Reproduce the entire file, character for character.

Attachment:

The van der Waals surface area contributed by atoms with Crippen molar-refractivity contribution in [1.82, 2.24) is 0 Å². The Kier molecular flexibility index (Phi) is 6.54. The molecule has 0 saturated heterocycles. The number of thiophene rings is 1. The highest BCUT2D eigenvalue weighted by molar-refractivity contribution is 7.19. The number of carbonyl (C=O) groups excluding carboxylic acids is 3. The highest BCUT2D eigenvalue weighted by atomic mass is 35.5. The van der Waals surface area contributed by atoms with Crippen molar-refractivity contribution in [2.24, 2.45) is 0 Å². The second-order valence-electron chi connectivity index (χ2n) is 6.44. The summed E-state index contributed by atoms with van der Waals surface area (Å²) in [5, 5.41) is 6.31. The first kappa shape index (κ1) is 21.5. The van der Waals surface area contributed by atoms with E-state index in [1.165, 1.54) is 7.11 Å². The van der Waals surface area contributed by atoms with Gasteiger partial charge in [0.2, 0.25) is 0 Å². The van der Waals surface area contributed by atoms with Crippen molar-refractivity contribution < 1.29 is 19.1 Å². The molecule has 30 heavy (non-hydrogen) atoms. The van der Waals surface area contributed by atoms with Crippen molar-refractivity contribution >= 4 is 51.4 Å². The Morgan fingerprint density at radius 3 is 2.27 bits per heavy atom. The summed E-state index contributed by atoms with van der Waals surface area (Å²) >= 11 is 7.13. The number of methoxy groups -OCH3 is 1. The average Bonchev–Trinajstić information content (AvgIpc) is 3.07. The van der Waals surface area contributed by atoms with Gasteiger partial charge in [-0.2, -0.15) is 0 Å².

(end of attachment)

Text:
The van der Waals surface area contributed by atoms with Crippen molar-refractivity contribution in [1.82, 2.24) is 0 Å². The Kier molecular flexibility index (Phi) is 6.54. The molecule has 0 saturated heterocycles. The number of thiophene rings is 1. The highest BCUT2D eigenvalue weighted by molar-refractivity contribution is 7.19. The number of carbonyl (C=O) groups excluding carboxylic acids is 3. The highest BCUT2D eigenvalue weighted by atomic mass is 35.5. The van der Waals surface area contributed by atoms with Crippen molar-refractivity contribution in [2.24, 2.45) is 0 Å². The second-order valence-electron chi connectivity index (χ2n) is 6.44. The summed E-state index contributed by atoms with van der Waals surface area (Å²) in [5, 5.41) is 6.31. The first kappa shape index (κ1) is 21.5. The van der Waals surface area contributed by atoms with E-state index in [1.165, 1.54) is 7.11 Å². The van der Waals surface area contributed by atoms with Gasteiger partial charge in [0.2, 0.25) is 0 Å². The van der Waals surface area contributed by atoms with Crippen molar-refractivity contribution < 1.29 is 19.1 Å². The molecule has 30 heavy (non-hydrogen) atoms. The van der Waals surface area contributed by atoms with Crippen molar-refractivity contribution >= 4 is 51.4 Å². The Morgan fingerprint density at radius 3 is 2.27 bits per heavy atom. The summed E-state index contributed by atoms with van der Waals surface area (Å²) >= 11 is 7.13. The number of methoxy groups -OCH3 is 1. The average Bonchev–Trinajstić information content (AvgIpc) is 3.07. The van der Waals surface area contributed by atoms with Gasteiger partial charge in [-0.2, -0.15) is 0 Å².